The Beauty of Spaces Created For and By Disabled People
It is very rare, as a disabled person, that I have an intense sense of belonging, of being not just tolerated or included in a space, but actively owning it.
ThisisAn Unquiet Mind, a monthly column by s.e. smith that explores disability identity and its interaction with the world at large.
this space, is for me. us.
The creation of spaces explicitly for marginalized people and not for others has been fraught with controversy. Proponents insist they’re necessary for people to have intra-community conversations, and they create a safe environment for talking through complex issues. They also may say that people find them empowering; especially for people who have been cut off from their community.
It isn’t that non-disabled people are unwelcome at this dance performance. But the space has not been tailored to their needs and designed to seamlessly accommodate them, and they stand out. The experience pushes the boundaries of their understanding and expectations.
During the Q&A, the dancers roll forward and the ASL interpreter trails them.
“Any questions or comments?” one asks, the interpreter’s hands moving swiftly in time. The audience is momentarily frozen, as all audiences are at this question every time it is asked. The disabled people are still processing. We feel slightly giddy; this is a piece that speaks our common language, silently and beautifully, that reaches the deep parts of us we normally keep buttoned away and hidden. The non-disabled people are hesitant, nervous, unsure about what to say in response to the work-in-progress we’d all been invited to witness.
“I liked . . . the ramp,” one of the non-disabled people says, hesitantly, gesturing at the set.
It must have been an unsettling experience, to be invited into our space. To be on the other side of the access divide. To see disabled people spreading their wings and soaring. To see wheelchairs turned into powerful extensions of dancers’ bodies, enabling them to do things physically impossible for bipedal people.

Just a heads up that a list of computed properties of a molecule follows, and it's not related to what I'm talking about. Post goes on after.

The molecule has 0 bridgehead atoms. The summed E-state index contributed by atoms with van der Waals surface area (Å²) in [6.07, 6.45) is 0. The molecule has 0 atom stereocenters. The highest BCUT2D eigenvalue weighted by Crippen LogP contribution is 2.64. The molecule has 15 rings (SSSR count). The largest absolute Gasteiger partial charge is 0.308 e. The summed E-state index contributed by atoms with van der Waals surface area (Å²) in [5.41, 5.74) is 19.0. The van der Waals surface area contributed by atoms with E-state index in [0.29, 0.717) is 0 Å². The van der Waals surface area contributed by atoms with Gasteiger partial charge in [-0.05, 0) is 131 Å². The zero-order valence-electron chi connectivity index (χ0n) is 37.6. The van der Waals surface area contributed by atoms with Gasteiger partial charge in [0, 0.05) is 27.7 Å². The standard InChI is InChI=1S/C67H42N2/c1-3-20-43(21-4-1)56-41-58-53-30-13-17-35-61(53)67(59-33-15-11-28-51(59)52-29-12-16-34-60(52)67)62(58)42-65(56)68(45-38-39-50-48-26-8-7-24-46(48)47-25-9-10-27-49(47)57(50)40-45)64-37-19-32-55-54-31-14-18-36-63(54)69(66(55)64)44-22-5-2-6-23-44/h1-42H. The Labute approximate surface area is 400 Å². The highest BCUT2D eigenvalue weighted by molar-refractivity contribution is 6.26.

Those in positions of power, evidently fearing that people are talking about them behind closed doors, persistently insist on barging into such spaces. They call these spaces divisive and their organizers are told that they aren’t valuing the contributions of allies. These bursts of petty outrage at stumbling upon one of the few places in the world that is not open to them inadvertently highlight exactly why such places are needed.
This is precisely why they are needed; as long as claiming our own ground is treated as an act of hostility, we need our ground. We need the sense of community for disabled people created in cripspace. Yet, like any ground, it comes with soft spots and pitfalls, a reminder that the landscape is not uniform, can even become treacherous.
Even as some of us find a sense of belonging within these corners of the world carved out for each other, not everyone feels welcome in them; disability is a broad sociocultural identity and experience, and not everyone thinks about disability in the same way. This can be the paradox of cripspace: When do we exclude others in our zeal to embrace ourselves, with our refusal to consider the diversity of human experience? How can we cultivate spaces where everyone has that soaring sense of inclusion, where we can have difficult and meaningful conversations?
When do we exclude others in our zeal to embrace ourselves, with our refusal to consider the diversity of human experience?
Cripspace is akin to a fragile natural place: It must be protected in order to preserve the delicate things within, while remaining open to change with the seasons and the passage of time. That protection sometimes requires sacrifice or challenge, awkward questions, but that makes it no less vital. Because everyone deserves the shelter and embrace of cripspace, to find their people and set down their roots in a place they can call home.
After the dance, after the Q&A, after the drinks and snacks in the lobby, we must regretfully disperse back out into the chilly December night. The theater is in the Tenderloin, a community in transition, nudie cuties cheek-by-jowl with hipster bars, and as we fan out across the sidewalk—stained with bird shit and mysterious sticky substances that cling to wheels and canes—we must return once more into the outside world, beyond cripspace. The barriers begin to reappear.
A child across the street points at the phalanx of wheelchair users, “look, mommy!” Two adults stare, surprised when an adult wheelchair user unaccompanied by an attendant, braving the world alone, transfers into his car and slings his wheelchair into the backseat, pulls away from the curb with the quiet hum of an expensive German engine.
At the BART station around the corner, the elevators are inevitably out of order.